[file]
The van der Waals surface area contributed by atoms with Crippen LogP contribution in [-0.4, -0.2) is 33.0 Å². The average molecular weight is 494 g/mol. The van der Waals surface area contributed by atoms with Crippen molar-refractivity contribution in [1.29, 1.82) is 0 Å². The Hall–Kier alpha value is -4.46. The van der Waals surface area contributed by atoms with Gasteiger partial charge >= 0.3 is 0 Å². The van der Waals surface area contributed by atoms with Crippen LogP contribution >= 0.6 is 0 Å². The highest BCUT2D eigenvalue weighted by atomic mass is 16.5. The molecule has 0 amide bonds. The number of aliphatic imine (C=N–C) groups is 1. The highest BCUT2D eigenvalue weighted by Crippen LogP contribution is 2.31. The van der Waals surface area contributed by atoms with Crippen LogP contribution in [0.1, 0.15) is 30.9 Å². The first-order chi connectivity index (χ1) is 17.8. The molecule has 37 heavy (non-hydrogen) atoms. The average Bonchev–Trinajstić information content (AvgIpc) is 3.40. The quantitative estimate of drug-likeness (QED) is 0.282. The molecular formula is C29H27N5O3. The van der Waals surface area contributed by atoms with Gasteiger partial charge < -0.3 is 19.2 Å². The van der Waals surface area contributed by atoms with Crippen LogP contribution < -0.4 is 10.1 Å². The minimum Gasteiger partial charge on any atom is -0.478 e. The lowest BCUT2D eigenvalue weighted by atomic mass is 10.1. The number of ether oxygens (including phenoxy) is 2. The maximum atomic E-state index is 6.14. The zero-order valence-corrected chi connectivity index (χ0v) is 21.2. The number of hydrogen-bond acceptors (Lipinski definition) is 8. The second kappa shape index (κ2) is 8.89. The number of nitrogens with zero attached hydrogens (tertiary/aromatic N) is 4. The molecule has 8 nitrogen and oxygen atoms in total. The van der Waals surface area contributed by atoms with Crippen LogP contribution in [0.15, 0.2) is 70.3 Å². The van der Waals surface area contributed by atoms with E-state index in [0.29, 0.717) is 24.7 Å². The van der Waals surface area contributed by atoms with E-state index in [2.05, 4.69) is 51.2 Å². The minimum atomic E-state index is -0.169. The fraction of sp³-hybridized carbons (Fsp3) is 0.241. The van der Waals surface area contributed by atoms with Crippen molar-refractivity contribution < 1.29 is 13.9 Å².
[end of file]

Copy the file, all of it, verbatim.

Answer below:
The van der Waals surface area contributed by atoms with Crippen LogP contribution in [-0.4, -0.2) is 33.0 Å². The average molecular weight is 494 g/mol. The van der Waals surface area contributed by atoms with Crippen molar-refractivity contribution in [1.29, 1.82) is 0 Å². The Hall–Kier alpha value is -4.46. The van der Waals surface area contributed by atoms with Gasteiger partial charge >= 0.3 is 0 Å². The van der Waals surface area contributed by atoms with Crippen LogP contribution >= 0.6 is 0 Å². The highest BCUT2D eigenvalue weighted by atomic mass is 16.5. The molecule has 0 amide bonds. The number of aliphatic imine (C=N–C) groups is 1. The highest BCUT2D eigenvalue weighted by Crippen LogP contribution is 2.31. The van der Waals surface area contributed by atoms with Crippen LogP contribution in [0.1, 0.15) is 30.9 Å². The first-order chi connectivity index (χ1) is 17.8. The molecule has 37 heavy (non-hydrogen) atoms. The average Bonchev–Trinajstić information content (AvgIpc) is 3.40. The quantitative estimate of drug-likeness (QED) is 0.282. The molecular formula is C29H27N5O3. The van der Waals surface area contributed by atoms with Gasteiger partial charge < -0.3 is 19.2 Å². The van der Waals surface area contributed by atoms with Crippen LogP contribution < -0.4 is 10.1 Å². The minimum Gasteiger partial charge on any atom is -0.478 e. The lowest BCUT2D eigenvalue weighted by atomic mass is 10.1. The number of ether oxygens (including phenoxy) is 2. The maximum atomic E-state index is 6.14. The zero-order valence-corrected chi connectivity index (χ0v) is 21.2. The number of hydrogen-bond acceptors (Lipinski definition) is 8. The second kappa shape index (κ2) is 8.89. The number of nitrogens with zero attached hydrogens (tertiary/aromatic N) is 4. The molecule has 8 nitrogen and oxygen atoms in total. The van der Waals surface area contributed by atoms with Crippen LogP contribution in [0.15, 0.2) is 70.3 Å². The van der Waals surface area contributed by atoms with E-state index in [0.29, 0.717) is 24.7 Å². The van der Waals surface area contributed by atoms with E-state index in [2.05, 4.69) is 51.2 Å². The minimum atomic E-state index is -0.169. The fraction of sp³-hybridized carbons (Fsp3) is 0.241. The van der Waals surface area contributed by atoms with Crippen molar-refractivity contribution < 1.29 is 13.9 Å².